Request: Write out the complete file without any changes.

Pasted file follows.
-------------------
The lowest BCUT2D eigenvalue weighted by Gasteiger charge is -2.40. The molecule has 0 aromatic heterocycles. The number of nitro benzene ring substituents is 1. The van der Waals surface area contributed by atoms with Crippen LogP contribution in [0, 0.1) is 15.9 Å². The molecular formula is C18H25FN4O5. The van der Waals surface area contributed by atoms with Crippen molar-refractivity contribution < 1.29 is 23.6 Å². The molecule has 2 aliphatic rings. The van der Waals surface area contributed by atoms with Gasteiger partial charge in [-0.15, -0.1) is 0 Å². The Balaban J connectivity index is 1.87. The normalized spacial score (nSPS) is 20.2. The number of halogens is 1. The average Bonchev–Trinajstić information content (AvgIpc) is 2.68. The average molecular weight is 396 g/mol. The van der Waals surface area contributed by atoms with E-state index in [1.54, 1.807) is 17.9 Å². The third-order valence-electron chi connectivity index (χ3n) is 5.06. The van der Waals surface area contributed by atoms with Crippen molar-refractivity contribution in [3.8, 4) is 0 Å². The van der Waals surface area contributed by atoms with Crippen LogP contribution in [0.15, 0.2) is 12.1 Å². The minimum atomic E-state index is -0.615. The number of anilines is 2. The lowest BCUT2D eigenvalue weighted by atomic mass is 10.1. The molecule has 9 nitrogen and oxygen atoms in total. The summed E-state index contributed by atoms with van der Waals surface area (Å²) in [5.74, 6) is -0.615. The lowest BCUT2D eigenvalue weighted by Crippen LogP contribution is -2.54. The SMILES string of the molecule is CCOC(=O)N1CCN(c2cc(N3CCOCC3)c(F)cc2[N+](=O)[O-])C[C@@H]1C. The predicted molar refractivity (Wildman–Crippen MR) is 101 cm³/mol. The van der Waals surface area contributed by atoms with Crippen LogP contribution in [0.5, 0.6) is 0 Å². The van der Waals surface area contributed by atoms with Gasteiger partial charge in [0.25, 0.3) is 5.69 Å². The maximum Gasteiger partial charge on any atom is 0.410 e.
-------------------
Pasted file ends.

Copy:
The lowest BCUT2D eigenvalue weighted by Gasteiger charge is -2.40. The molecule has 0 aromatic heterocycles. The number of nitro benzene ring substituents is 1. The van der Waals surface area contributed by atoms with Crippen LogP contribution in [0, 0.1) is 15.9 Å². The molecular formula is C18H25FN4O5. The van der Waals surface area contributed by atoms with Crippen molar-refractivity contribution < 1.29 is 23.6 Å². The molecule has 2 aliphatic rings. The van der Waals surface area contributed by atoms with Gasteiger partial charge in [-0.15, -0.1) is 0 Å². The Balaban J connectivity index is 1.87. The normalized spacial score (nSPS) is 20.2. The number of halogens is 1. The average Bonchev–Trinajstić information content (AvgIpc) is 2.68. The average molecular weight is 396 g/mol. The van der Waals surface area contributed by atoms with E-state index in [1.54, 1.807) is 17.9 Å². The third-order valence-electron chi connectivity index (χ3n) is 5.06. The van der Waals surface area contributed by atoms with Crippen molar-refractivity contribution in [3.8, 4) is 0 Å². The van der Waals surface area contributed by atoms with Crippen LogP contribution in [0.15, 0.2) is 12.1 Å². The minimum atomic E-state index is -0.615. The number of anilines is 2. The lowest BCUT2D eigenvalue weighted by atomic mass is 10.1. The molecule has 9 nitrogen and oxygen atoms in total. The summed E-state index contributed by atoms with van der Waals surface area (Å²) in [5.74, 6) is -0.615. The lowest BCUT2D eigenvalue weighted by Crippen LogP contribution is -2.54. The SMILES string of the molecule is CCOC(=O)N1CCN(c2cc(N3CCOCC3)c(F)cc2[N+](=O)[O-])C[C@@H]1C. The predicted molar refractivity (Wildman–Crippen MR) is 101 cm³/mol. The van der Waals surface area contributed by atoms with Crippen LogP contribution in [0.5, 0.6) is 0 Å². The van der Waals surface area contributed by atoms with Gasteiger partial charge in [0.25, 0.3) is 5.69 Å². The maximum Gasteiger partial charge on any atom is 0.410 e.